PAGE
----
Amagloh, Francis Kweku; Mutukumira, Anthony N.; Brough, Louise; Weber, Janet L.; Hardacre, Allan; Coad, Jane



Sight or Scent: Lemur Sensory Reliance in Detecting Food Quality Varies with Feeding Ecology  

PubMed Central

Visual and olfactory cues provide important information to foragers, yet we know little about species differences in sensory reliance during food selection. In a series of experimental foraging studies, we examined the relative reliance on vision versus olfaction in three diurnal, primate species with diverse feeding ecologies, including folivorous Coquerel's sifakas (Propithecus coquereli), frugivorous ruffed lemurs (Varecia variegata spp), and generalist ring-tailed lemurs (Lemur catta). We used animals with known color-vision status and foods for which different maturation stages (and hence quality) produce distinct visual and olfactory cues (the latter determined chemically). We first showed that lemurs preferentially selected high-quality foods over low-quality foods when visual and olfactory cues were simultaneously available for both food types. Next, using a novel apparatus in a series of discrimination trials, we either manipulated food quality (while holding sensory cues constant) or manipulated sensory cues (while holding food quality constant). Among our study subjects that showed relatively strong preferences for high-quality foods, folivores required both sensory cues combined to reliably identify their preferred foods, whereas generalists could identify their preferred foods using either cue alone, and frugivores could identify their preferred foods using olfactory, but not visual, cues alone. Moreover, when only high-quality foods were available, folivores and generalists used visual rather than olfactory cues to select food, whereas frugivores used both cue types equally. Lastly, individuals in all three of the study species predominantly relied on sight when choosing between low-quality foods, but species differed in the strength of their sensory biases. Our results generally emphasize visual over olfactory reliance in foraging lemurs, but we suggest that the relative sensory reliance of animals may vary with their feeding ecology.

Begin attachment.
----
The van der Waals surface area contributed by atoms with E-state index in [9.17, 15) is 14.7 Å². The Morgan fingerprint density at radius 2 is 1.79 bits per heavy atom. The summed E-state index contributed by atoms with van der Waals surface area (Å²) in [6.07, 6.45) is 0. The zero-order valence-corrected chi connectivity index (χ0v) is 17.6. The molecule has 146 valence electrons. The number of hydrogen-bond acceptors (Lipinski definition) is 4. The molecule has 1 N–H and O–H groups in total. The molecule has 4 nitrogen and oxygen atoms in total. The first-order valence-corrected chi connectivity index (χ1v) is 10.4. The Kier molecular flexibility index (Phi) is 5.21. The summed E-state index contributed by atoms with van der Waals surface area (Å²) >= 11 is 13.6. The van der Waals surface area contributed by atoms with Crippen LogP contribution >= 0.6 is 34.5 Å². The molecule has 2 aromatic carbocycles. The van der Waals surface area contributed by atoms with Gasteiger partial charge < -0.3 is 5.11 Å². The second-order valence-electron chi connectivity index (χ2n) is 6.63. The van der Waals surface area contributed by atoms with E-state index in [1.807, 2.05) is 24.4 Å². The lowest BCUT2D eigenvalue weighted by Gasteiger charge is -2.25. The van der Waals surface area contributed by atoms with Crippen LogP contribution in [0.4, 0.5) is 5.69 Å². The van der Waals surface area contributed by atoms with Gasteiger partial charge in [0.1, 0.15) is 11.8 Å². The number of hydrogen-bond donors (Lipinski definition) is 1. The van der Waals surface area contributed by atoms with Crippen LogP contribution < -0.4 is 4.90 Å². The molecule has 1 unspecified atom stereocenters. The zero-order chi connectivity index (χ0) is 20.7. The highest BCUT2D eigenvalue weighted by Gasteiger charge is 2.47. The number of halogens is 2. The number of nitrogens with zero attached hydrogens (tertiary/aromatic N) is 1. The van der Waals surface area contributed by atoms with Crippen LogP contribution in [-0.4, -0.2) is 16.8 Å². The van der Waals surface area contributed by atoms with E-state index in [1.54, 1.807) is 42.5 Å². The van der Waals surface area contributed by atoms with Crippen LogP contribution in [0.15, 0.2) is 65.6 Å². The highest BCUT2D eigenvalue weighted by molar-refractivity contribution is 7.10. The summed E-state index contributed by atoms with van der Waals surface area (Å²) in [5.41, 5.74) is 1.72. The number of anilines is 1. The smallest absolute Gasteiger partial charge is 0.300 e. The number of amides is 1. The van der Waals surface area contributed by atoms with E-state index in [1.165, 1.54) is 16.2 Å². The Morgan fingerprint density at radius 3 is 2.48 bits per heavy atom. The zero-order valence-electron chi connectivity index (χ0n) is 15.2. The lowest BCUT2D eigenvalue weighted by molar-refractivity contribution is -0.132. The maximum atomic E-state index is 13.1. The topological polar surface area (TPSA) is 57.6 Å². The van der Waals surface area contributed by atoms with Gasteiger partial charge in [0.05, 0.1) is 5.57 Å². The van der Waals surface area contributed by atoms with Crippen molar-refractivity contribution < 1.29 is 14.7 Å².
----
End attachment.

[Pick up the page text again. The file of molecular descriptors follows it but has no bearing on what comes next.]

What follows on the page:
Rushmore, Julie; Leonhardt, Sara D.; Drea, Christine M.



Changes in sensory quality characteristics of coffee during storage  

PubMed Central

How long can roasted coffee beans be stored, without reducing the typical coffee flavor which is mainly responsible for consumers’ enjoyment? In Austria, most coffee packages have a best-before date between 12 and 24 months, but it is not regulated by law. Therefore, there is the need to evaluate changes in sensory qualities of coffee beverages prepared from stored coffee beans. For preparation of the coffee beverages, the paper filter method was used. In the quantitative descriptive analysis (QDA) 10 trained assessors evaluated the intensity of 30 coffee attributes after roasting at the 9th and 18th month of storage, respectively. The sensory evaluation results showed reduction in the sensory qualities of coffee beverages after 9 months storage of roasted coffee beans. The positive associated odor and flavor attributes decreased in their intensity, whereas the negative associated odor and flavor attributes increased significantly (P < 0.05). After 18 months of storage, the rancid odor and flavor which indicate oxidation processes were even considerably perceivable. Consequently, we can assume that changes in sensory quality characteristics of roasted and vacuum-packed coffee beans during storage are possible.

Kreuml, Michaela T L; Majchrzak, Dorota; Ploederl, Bettina; Koenig, Juergen



Sensorial Contribution and Formation Pathways of Thiols in Foods: A Review  

Microsoft Academic Search

Since the mid-1990s, more than 300 publications have been devoted to the organoleptic relevance of thiols in foods (meats, wines, fruits). The available data about their physicochemical and sensorial properties, occurrence in foods, and potential formation pathways are compiled in this article.

Catherine Vermeulen; Laurence Gijs; Sonia Collin



Sensory characteristics and volatile composition of a cereal beverage fermented with Bifidobacterium breve NCIMB 702257.  


Most of the commercialized lactic acid fermented products are dairy-based. Hence, the development of non-dairy fermented products with probiotic properties draws significant attention within the functional foods industry. The microorganisms used in such products have complex enzyme systems through which they generate diverse metabolites (volatile and non-volatile) that provide significant flavour attributes of importance for fermented foods. The correlation of the volatile flavour compounds of a malt beverage fermented with a Bifidobacterium breve strain with its unique sensory characteristics was performed. The volatile composition analysis exposed the presence of 12 components. Eight of these flavour volatiles were produced through the metabolic activity of the bifidobacteria strain. Notably acetic acid, of reported sour flavour characteristics, exhibited the greatest intensity. Four components of considerable organoleptic characteristics were identified as Maillard-derived products, namely maltol, pyranone, 2 (5H)-furanmethanol and 3-furanmethanol. The sensory evaluation exhibited that the fermented cereal beverage had a sour flavour with mild sweet and malty notes. These results indicate that the volatile compounds identified can be appointed as significant flavour markers of the novel fermented cereal beverage. PMID:23744118

Salmerón, Ivan; Rozada, Raquel; Thomas, Keith; Ortega-Rivas, Enrique; Pandiella, Severino S



Effect of gamma irradiation on microbial decontamination, and chemical and sensory characteristic of lycium fruit  

NASA Astrophysics Data System (ADS)